Ten days ago 82,000 tons of coal ash slurry began to spill into North Carolina’s Dan River due to a 48” broken pipe owned by Duke Energy. This is what a similar 2008 coal ash spill in Kingston TN looks like today – 6 years into a still-ongoing cleanup!

This past October, NWNL documented the cleanup site of the 2008 dike collapse at a TVA (Tennessee Valley Authority) coal-ash impoundment. The storage was for a Kingston TN Fossil Plant that provides electricity for Oak Ridge National Labs. One billion gallons of slushy coal ash spilled into the Emory River (a tributary to the Tennessee River), and onto 300 acres, covering farms, homes and waterways with up to 6 feet of sludge. Tennessee fined TVA $11.5 million for violating state clean water and solid waste disposal laws.

Such disasters typically stem from lack of comprehensive Federal Regulations on handling and disposal of coal ash, non-compliance of existing regulations, and little or no compliance supervision. To learn more about coal ash spills, and follow the Dan River cleanup and legal actions underway in North Carolina, go to

Cleaning up TVA's coal fly ash spill
Cleaning up TVA’s coal fly ash spill

For 6 years, the TVA clean up has been repairing the soil, a washed out road, a ruptured major gas line, an obstructed railroad line, a water main and power lines. TVA’s cleanup extends 6 miles upstream and 1.5 miles downstream to “bring the area back to the way it was before and even better.” TVA told NWNL in October that the covered storage of this spill is earthquake-proof down to bedrock (a unique feature for cleanups thus far) and that the river’s fish and fresh-water mussels that were affected have been recolonized.

A similar cleanup is now needed for NC’s Dan River spill.  In an effort to prevent further spills, TVA is spending $1.5 to $2 billion to convert all other TVA coal plants to dry ash storage in a ten-year plan. North Carolina’s Duke Energy now states it has been planning ash basin closures.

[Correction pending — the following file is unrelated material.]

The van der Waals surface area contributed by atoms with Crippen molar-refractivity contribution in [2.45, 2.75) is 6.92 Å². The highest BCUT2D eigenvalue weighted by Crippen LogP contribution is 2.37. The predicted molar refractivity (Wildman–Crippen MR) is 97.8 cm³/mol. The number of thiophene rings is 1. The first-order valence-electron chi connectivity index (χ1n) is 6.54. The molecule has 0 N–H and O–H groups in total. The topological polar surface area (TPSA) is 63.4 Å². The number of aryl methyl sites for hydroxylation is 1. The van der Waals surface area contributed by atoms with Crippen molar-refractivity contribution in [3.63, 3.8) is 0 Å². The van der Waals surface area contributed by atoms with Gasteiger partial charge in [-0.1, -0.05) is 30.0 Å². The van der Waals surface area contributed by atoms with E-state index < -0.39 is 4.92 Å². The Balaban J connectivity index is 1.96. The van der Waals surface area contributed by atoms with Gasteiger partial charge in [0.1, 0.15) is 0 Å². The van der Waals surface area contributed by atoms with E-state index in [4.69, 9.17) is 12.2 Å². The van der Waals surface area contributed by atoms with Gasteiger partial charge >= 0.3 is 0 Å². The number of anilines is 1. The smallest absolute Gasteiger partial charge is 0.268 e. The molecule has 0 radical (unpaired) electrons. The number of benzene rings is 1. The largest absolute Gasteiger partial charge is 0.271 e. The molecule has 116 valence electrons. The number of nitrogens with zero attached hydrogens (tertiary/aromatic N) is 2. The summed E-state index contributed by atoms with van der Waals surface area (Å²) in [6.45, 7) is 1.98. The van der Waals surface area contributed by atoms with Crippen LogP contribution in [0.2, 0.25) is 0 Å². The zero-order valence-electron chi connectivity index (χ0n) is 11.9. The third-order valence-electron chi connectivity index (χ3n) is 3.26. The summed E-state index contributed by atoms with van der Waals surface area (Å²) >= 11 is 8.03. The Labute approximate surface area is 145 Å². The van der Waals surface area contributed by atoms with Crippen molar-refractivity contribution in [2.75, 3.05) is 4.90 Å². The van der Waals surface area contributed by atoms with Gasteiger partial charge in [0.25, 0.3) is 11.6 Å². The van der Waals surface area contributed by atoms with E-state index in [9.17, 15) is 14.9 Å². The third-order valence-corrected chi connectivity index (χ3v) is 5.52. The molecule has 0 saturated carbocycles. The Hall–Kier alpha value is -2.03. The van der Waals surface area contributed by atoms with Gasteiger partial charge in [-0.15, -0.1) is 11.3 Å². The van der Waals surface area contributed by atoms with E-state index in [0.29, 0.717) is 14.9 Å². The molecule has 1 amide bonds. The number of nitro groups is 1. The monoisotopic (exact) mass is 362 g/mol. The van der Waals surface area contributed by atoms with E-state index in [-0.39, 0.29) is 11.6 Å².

This month’s North Carolina spill comes on the heels of West Virginia’s chemical spill into its Elk River, which left 300,000 people with non-potable water for days. The continuance of such spills damaging our rivers, ecosystems and fresh water supplies is one more wake-up call that we need to become more responsible with our waste. Our polluting waste includes coal slurry – and nuclear waste, desalinization’s briny residue, toxic chemicals and pharmaceuticals. These pollutants dirty our rivers, kill our fish and damage our crops.

Emory River in TN, upstream of the 2008 spill
Emory River in TN, upstream of the 2008 spill

As conservation author Wallace Stegner wrote,
Something will have gone out of us as a people if we let the remaining wilderness be destroyed; if we permit the last virgin forests to be turned into comic books and plastic cigarette cases; if we drive the few remaining members of the wild species into zoos or to extinction; if we pollute the last clear air and dirty the last clean streams and push our paved roads through the last of the silence . . .” 

NWNL Interview with Ray Gardner featured in Terralingua Langscape

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NWNL’s Alison M. Jones interviewed Ray Gardner, Chairman of the five tribes of the Chinook Nation, in June 2007. The interview describes the historic ties the Chinook people have had with the Columbia River, their practices to keep the river healthy, and effects of dams and other infrastructure placed along our rivers. You can read the interview here.

Terralingua featured the interview in their Winter 2013 issue of Langscape, pages 54–57.